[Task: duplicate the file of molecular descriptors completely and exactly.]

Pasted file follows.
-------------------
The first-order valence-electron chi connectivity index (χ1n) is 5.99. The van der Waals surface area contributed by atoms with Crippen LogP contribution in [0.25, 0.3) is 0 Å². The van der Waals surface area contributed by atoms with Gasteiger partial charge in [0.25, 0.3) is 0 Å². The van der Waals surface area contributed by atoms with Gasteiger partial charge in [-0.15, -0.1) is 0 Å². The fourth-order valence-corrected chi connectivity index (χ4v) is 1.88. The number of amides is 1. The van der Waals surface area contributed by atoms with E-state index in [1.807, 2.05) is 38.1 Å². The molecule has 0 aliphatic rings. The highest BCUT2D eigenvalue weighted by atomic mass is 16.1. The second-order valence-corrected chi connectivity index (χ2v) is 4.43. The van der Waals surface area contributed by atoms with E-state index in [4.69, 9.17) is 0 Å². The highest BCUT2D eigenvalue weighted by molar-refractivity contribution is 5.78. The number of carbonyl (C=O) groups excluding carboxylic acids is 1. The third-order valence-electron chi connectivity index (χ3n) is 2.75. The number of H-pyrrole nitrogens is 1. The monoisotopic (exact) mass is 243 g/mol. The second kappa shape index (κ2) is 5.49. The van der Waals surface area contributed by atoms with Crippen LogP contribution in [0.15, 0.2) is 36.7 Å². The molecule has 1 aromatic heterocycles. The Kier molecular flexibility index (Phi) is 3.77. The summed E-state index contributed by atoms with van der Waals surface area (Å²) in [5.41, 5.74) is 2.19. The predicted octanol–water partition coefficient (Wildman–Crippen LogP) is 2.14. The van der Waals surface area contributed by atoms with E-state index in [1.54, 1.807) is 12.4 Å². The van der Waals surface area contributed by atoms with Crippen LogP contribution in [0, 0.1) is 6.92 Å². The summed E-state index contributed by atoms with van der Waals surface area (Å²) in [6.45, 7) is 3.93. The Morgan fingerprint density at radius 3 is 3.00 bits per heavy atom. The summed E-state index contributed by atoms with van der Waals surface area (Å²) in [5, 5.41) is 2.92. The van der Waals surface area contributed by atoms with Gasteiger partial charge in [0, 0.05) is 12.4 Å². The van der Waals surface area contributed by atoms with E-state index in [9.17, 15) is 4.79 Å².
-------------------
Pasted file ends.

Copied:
The first-order valence-electron chi connectivity index (χ1n) is 5.99. The van der Waals surface area contributed by atoms with Crippen LogP contribution in [0.25, 0.3) is 0 Å². The van der Waals surface area contributed by atoms with Gasteiger partial charge in [0.25, 0.3) is 0 Å². The van der Waals surface area contributed by atoms with Gasteiger partial charge in [-0.15, -0.1) is 0 Å². The fourth-order valence-corrected chi connectivity index (χ4v) is 1.88. The number of amides is 1. The van der Waals surface area contributed by atoms with E-state index in [1.807, 2.05) is 38.1 Å². The molecule has 0 aliphatic rings. The highest BCUT2D eigenvalue weighted by atomic mass is 16.1. The second-order valence-corrected chi connectivity index (χ2v) is 4.43. The van der Waals surface area contributed by atoms with E-state index in [4.69, 9.17) is 0 Å². The highest BCUT2D eigenvalue weighted by molar-refractivity contribution is 5.78. The number of carbonyl (C=O) groups excluding carboxylic acids is 1. The third-order valence-electron chi connectivity index (χ3n) is 2.75. The number of H-pyrrole nitrogens is 1. The monoisotopic (exact) mass is 243 g/mol. The second kappa shape index (κ2) is 5.49. The van der Waals surface area contributed by atoms with Crippen LogP contribution in [0.15, 0.2) is 36.7 Å². The molecule has 1 aromatic heterocycles. The Kier molecular flexibility index (Phi) is 3.77. The summed E-state index contributed by atoms with van der Waals surface area (Å²) in [5.41, 5.74) is 2.19. The predicted octanol–water partition coefficient (Wildman–Crippen LogP) is 2.14. The van der Waals surface area contributed by atoms with E-state index in [1.54, 1.807) is 12.4 Å². The van der Waals surface area contributed by atoms with Crippen LogP contribution in [0, 0.1) is 6.92 Å². The summed E-state index contributed by atoms with van der Waals surface area (Å²) in [6.45, 7) is 3.93. The Morgan fingerprint density at radius 3 is 3.00 bits per heavy atom. The summed E-state index contributed by atoms with van der Waals surface area (Å²) in [5, 5.41) is 2.92. The van der Waals surface area contributed by atoms with Gasteiger partial charge in [0, 0.05) is 12.4 Å². The van der Waals surface area contributed by atoms with E-state index in [9.17, 15) is 4.79 Å².